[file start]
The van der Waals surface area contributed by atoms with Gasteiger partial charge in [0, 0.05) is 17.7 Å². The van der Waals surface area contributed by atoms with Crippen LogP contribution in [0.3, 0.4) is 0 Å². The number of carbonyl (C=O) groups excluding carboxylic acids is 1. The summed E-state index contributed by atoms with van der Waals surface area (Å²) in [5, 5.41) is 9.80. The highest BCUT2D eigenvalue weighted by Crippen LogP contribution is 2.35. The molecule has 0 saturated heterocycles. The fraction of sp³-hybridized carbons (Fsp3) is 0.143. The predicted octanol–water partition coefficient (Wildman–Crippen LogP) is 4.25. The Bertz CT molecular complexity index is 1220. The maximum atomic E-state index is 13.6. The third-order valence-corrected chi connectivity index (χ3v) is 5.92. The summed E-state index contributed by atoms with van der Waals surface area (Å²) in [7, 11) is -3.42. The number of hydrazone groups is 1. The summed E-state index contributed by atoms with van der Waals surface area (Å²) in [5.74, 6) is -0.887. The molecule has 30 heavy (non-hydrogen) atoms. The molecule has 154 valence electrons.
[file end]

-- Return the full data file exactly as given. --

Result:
The van der Waals surface area contributed by atoms with Gasteiger partial charge in [0, 0.05) is 17.7 Å². The van der Waals surface area contributed by atoms with Crippen LogP contribution in [0.3, 0.4) is 0 Å². The number of carbonyl (C=O) groups excluding carboxylic acids is 1. The summed E-state index contributed by atoms with van der Waals surface area (Å²) in [5, 5.41) is 9.80. The highest BCUT2D eigenvalue weighted by Crippen LogP contribution is 2.35. The molecule has 0 saturated heterocycles. The fraction of sp³-hybridized carbons (Fsp3) is 0.143. The predicted octanol–water partition coefficient (Wildman–Crippen LogP) is 4.25. The Bertz CT molecular complexity index is 1220. The maximum atomic E-state index is 13.6. The third-order valence-corrected chi connectivity index (χ3v) is 5.92. The summed E-state index contributed by atoms with van der Waals surface area (Å²) in [7, 11) is -3.42. The number of hydrazone groups is 1. The summed E-state index contributed by atoms with van der Waals surface area (Å²) in [5.74, 6) is -0.887. The molecule has 30 heavy (non-hydrogen) atoms. The molecule has 154 valence electrons.